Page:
Carnival Animale | Theater Critic's Choice | Chicago Reader

Carnival Animale 

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Lisa Buscani tells stories the way Dorothy Parker wrote--by opening a vein and letting it flow. And like Parker Buscani tempers her mostly autobiographical tales with a bitter, pointed wit that skewers sentimentality. Her sweet recollection of a childhood trip to a petting zoo ends with her almost being mauled by several cuddly, ravenous lambs. She reduces Hitchcock's art, as revealed in The Birds, to "tits and fear." The stories in this show are collected around the general theme of animals and animallike behavior. I suppose the latter explains the inclusion of a very funny anecdote about performance goddess Paula Killen and a bunch of beastly drunk Cubs fans. Best known as the 1992 National Poetry Slam champion, La Buscani reveals in this show that her gifts as a poet extend to prose. When she was a regular performer in Too Much Light Makes the Baby Go Blind she used to hold an audience rapt for 90 seconds. Here she does it for 90 minutes. At Zebra Crossing Theatre, 4223 N. Lincoln, 248-6401. Opens Sunday, February 26, 7 PM. Through March 20: Sundays, 7 PM; Mondays, 8 PM. $8. Buscani will perform excerpts from this show at "Solopalooza," February 23 through 25, at the Splinter Group, 1937 W. Division (call 342-7656 or see listing for details). She reads from her collection of poems Jangle at Borders Books and Music, 830 N. Michigan at 7 PM on Saturday, February 25 (call 573-0564).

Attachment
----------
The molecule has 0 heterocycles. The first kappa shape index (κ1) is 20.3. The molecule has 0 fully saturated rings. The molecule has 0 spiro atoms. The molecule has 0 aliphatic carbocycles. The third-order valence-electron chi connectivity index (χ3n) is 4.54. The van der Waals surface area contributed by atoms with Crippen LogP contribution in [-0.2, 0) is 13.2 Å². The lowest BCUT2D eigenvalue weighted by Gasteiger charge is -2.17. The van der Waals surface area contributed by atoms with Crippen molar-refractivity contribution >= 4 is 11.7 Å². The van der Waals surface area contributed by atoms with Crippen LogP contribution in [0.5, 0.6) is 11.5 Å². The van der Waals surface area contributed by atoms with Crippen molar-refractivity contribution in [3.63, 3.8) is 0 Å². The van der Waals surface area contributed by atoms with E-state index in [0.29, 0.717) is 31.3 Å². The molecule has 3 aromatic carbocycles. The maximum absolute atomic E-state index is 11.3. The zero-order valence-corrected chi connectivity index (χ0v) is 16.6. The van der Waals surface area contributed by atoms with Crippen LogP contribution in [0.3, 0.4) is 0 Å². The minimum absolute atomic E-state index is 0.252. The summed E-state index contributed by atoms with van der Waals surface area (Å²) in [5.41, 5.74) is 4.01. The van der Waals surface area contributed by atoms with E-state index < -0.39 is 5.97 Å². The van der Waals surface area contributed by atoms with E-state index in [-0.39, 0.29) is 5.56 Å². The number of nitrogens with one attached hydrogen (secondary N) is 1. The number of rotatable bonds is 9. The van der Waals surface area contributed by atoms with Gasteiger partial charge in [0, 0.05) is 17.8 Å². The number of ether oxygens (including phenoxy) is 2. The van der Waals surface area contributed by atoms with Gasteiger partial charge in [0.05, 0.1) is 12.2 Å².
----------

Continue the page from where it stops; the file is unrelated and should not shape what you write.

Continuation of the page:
Art accompanying story in printed newspaper (not available in this archive): Photo/Brian McConkey.

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